For all the esteem the title carries, producing records is -- or at least used to be -- a mostly faceless job. Presumably, that's why the world-famous Neptunes (Pharrell Williams and Chad Hugo) weren't content to be simply the men behind the boards of such hip-hop party hits as Mystikal's "Shake Ya Ass" and Nelly's "Hot in Herre," as well as the platinum pop of Britney Spear's "I'm a Slave 4 U." So their full-band alter ego, N.E.R.D. (which also includes their buddy Shay), allowed the Neptunes to grab their share of the spotlight, and they did so greedily with their aptly titled 2001 single "Rock Star."
Now that the Neptunes -- Pharrell in particular -- are truly insanely famous, Fly or Die backs that old single's boasts with the requisite swagger. While the group's full-length debut In Search of ... bolstered N.E.R.D.'s blips and bleeps with the talents of funk-rockers Spymob, this one rests completely on the trio's own musical merits. Sure, Hugo is still a neophyte guitarist (he picked up the six-string just last year), and Williams' drumming is limited to the most basic timekeeping. But somehow they manage to ring maximum soul from their minimal skills. Hugo favors the squealing fuzz-tones of Hendrix and Funkadelic's Eddie Hazel, and Williams' tenor at times recalls Curtis Mayfield, but those references only hint at the crate-digging approach that yields influences not normally heard in their productions, including classic Isley Brothers, '60s easy listening, and power pop. It's all tempered with the group's trademark absurdity, of course, most notably in perhaps the oddest tribute to the female form ever made: Her ass is a spaceship I want to ride, Williams lustily declares in the groupie anthem "She Wants to Move."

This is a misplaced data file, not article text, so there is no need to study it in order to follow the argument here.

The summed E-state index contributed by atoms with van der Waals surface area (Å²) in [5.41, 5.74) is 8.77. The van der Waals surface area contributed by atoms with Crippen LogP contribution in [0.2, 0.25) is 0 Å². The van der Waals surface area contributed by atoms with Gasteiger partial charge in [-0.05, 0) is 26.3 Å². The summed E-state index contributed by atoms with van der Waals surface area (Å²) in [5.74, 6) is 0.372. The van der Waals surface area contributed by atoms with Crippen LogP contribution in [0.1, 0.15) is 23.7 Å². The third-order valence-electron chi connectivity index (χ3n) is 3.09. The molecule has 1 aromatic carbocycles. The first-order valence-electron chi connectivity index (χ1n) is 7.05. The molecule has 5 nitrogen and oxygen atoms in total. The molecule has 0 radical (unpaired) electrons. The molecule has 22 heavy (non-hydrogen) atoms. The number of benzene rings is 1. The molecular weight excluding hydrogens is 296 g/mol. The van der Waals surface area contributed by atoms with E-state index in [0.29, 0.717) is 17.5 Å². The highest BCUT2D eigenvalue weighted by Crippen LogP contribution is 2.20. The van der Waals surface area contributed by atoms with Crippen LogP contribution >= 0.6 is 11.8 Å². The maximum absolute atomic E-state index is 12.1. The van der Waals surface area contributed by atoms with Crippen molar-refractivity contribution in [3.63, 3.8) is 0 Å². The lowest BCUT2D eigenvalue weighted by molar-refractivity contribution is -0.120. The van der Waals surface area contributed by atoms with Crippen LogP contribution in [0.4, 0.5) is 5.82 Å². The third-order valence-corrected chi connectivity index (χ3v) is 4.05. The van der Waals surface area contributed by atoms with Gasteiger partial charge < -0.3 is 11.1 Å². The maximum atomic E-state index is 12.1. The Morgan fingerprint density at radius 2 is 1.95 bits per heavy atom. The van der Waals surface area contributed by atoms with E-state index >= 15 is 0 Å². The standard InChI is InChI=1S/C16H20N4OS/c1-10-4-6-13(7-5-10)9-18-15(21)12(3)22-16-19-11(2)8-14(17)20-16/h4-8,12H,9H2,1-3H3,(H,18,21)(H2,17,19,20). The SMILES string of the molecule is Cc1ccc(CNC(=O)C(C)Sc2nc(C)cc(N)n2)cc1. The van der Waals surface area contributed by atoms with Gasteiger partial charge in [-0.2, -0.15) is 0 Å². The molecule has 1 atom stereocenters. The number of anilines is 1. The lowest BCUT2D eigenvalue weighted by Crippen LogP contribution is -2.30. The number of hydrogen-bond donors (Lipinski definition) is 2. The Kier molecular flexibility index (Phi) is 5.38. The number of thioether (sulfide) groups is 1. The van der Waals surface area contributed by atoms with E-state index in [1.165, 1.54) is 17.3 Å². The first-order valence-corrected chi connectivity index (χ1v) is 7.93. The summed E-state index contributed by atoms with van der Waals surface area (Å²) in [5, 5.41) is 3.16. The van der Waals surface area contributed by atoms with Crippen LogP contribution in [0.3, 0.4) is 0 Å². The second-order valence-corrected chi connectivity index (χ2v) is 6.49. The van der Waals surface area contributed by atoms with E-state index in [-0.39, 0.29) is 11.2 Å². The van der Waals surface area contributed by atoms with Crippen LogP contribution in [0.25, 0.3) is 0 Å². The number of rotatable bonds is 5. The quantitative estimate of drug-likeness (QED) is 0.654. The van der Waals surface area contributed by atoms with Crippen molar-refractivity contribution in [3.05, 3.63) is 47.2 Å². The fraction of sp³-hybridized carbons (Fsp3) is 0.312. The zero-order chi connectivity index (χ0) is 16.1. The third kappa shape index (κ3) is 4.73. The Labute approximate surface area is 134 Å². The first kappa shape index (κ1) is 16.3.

It's tempting to lump such a surreal, genre-defying work in with the innovations of OutKast and others pushing hip-hop in bold new directions, but the fact is Fly or Die is a straight-up pop-rock album. Early in the title track Williams hollers This is for the kids!, and that's actually a pretty picture. Imagine this album fueling pool parties, filling shopping malls, and saturating corporate airwaves: What a wonderful world that would be.
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